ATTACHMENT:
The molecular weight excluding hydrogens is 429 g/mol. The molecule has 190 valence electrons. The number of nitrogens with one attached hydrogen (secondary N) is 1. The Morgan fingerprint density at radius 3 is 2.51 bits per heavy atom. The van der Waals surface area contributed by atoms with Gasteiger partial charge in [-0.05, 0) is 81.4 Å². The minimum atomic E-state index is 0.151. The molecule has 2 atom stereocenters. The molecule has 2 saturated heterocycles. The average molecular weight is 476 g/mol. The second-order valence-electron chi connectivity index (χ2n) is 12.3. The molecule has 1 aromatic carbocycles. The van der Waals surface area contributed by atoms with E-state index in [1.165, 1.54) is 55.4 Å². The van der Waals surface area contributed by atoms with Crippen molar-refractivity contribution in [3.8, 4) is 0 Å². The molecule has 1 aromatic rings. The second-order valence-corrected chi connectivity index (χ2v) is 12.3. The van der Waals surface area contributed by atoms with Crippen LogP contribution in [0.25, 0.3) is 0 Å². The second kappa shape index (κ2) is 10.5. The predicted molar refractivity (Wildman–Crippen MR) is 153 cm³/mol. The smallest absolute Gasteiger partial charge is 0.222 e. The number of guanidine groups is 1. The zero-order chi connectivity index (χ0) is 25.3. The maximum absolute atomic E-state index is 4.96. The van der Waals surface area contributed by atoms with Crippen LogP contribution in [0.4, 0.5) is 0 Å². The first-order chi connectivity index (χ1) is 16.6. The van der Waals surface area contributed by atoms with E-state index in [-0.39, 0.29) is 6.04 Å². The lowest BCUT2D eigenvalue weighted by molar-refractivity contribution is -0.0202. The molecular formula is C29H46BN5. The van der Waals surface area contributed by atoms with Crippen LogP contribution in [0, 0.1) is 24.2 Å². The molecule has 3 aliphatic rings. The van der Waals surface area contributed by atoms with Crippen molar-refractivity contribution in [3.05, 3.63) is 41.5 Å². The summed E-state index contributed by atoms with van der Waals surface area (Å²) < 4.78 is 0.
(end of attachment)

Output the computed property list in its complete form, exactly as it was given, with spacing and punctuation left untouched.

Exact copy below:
The molecular weight excluding hydrogens is 429 g/mol. The molecule has 190 valence electrons. The number of nitrogens with one attached hydrogen (secondary N) is 1. The Morgan fingerprint density at radius 3 is 2.51 bits per heavy atom. The van der Waals surface area contributed by atoms with Gasteiger partial charge in [-0.05, 0) is 81.4 Å². The minimum atomic E-state index is 0.151. The molecule has 2 atom stereocenters. The molecule has 2 saturated heterocycles. The average molecular weight is 476 g/mol. The second-order valence-electron chi connectivity index (χ2n) is 12.3. The molecule has 1 aromatic carbocycles. The van der Waals surface area contributed by atoms with E-state index in [1.165, 1.54) is 55.4 Å². The van der Waals surface area contributed by atoms with Crippen molar-refractivity contribution in [3.8, 4) is 0 Å². The molecule has 1 aromatic rings. The second-order valence-corrected chi connectivity index (χ2v) is 12.3. The van der Waals surface area contributed by atoms with Crippen LogP contribution in [0.25, 0.3) is 0 Å². The second kappa shape index (κ2) is 10.5. The predicted molar refractivity (Wildman–Crippen MR) is 153 cm³/mol. The smallest absolute Gasteiger partial charge is 0.222 e. The number of guanidine groups is 1. The zero-order chi connectivity index (χ0) is 25.3. The maximum absolute atomic E-state index is 4.96. The van der Waals surface area contributed by atoms with Crippen LogP contribution in [0.4, 0.5) is 0 Å². The first-order chi connectivity index (χ1) is 16.6. The van der Waals surface area contributed by atoms with E-state index in [-0.39, 0.29) is 6.04 Å². The lowest BCUT2D eigenvalue weighted by molar-refractivity contribution is -0.0202. The molecular formula is C29H46BN5. The van der Waals surface area contributed by atoms with Crippen LogP contribution in [0, 0.1) is 24.2 Å². The molecule has 3 aliphatic rings. The van der Waals surface area contributed by atoms with Crippen molar-refractivity contribution in [3.05, 3.63) is 41.5 Å². The summed E-state index contributed by atoms with van der Waals surface area (Å²) < 4.78 is 0.